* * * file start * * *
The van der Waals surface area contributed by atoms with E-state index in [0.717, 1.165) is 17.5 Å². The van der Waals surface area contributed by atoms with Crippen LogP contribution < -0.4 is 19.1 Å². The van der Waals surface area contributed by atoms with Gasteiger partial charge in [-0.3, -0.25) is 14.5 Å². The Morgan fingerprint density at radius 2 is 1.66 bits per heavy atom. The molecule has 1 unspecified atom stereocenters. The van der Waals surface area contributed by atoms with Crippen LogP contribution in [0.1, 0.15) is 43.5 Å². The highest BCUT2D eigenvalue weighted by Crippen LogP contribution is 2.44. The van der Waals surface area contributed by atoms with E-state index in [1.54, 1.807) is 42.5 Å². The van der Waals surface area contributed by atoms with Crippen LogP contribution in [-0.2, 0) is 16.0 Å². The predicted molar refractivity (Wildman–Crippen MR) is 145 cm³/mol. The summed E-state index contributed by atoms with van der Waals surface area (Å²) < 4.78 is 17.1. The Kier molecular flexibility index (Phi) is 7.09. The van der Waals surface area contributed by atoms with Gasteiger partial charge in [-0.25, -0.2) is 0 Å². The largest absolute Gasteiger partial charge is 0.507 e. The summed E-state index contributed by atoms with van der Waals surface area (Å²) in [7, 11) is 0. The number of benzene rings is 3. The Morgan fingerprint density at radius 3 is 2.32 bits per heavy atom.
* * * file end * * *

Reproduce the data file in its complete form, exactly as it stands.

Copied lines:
The van der Waals surface area contributed by atoms with E-state index in [0.717, 1.165) is 17.5 Å². The van der Waals surface area contributed by atoms with Crippen LogP contribution < -0.4 is 19.1 Å². The van der Waals surface area contributed by atoms with Gasteiger partial charge in [-0.3, -0.25) is 14.5 Å². The Morgan fingerprint density at radius 2 is 1.66 bits per heavy atom. The molecule has 1 unspecified atom stereocenters. The van der Waals surface area contributed by atoms with Crippen LogP contribution in [0.1, 0.15) is 43.5 Å². The highest BCUT2D eigenvalue weighted by Crippen LogP contribution is 2.44. The van der Waals surface area contributed by atoms with E-state index in [1.54, 1.807) is 42.5 Å². The van der Waals surface area contributed by atoms with Crippen LogP contribution in [-0.2, 0) is 16.0 Å². The predicted molar refractivity (Wildman–Crippen MR) is 145 cm³/mol. The summed E-state index contributed by atoms with van der Waals surface area (Å²) < 4.78 is 17.1. The Kier molecular flexibility index (Phi) is 7.09. The van der Waals surface area contributed by atoms with Gasteiger partial charge in [-0.25, -0.2) is 0 Å². The largest absolute Gasteiger partial charge is 0.507 e. The summed E-state index contributed by atoms with van der Waals surface area (Å²) in [7, 11) is 0. The number of benzene rings is 3. The Morgan fingerprint density at radius 3 is 2.32 bits per heavy atom.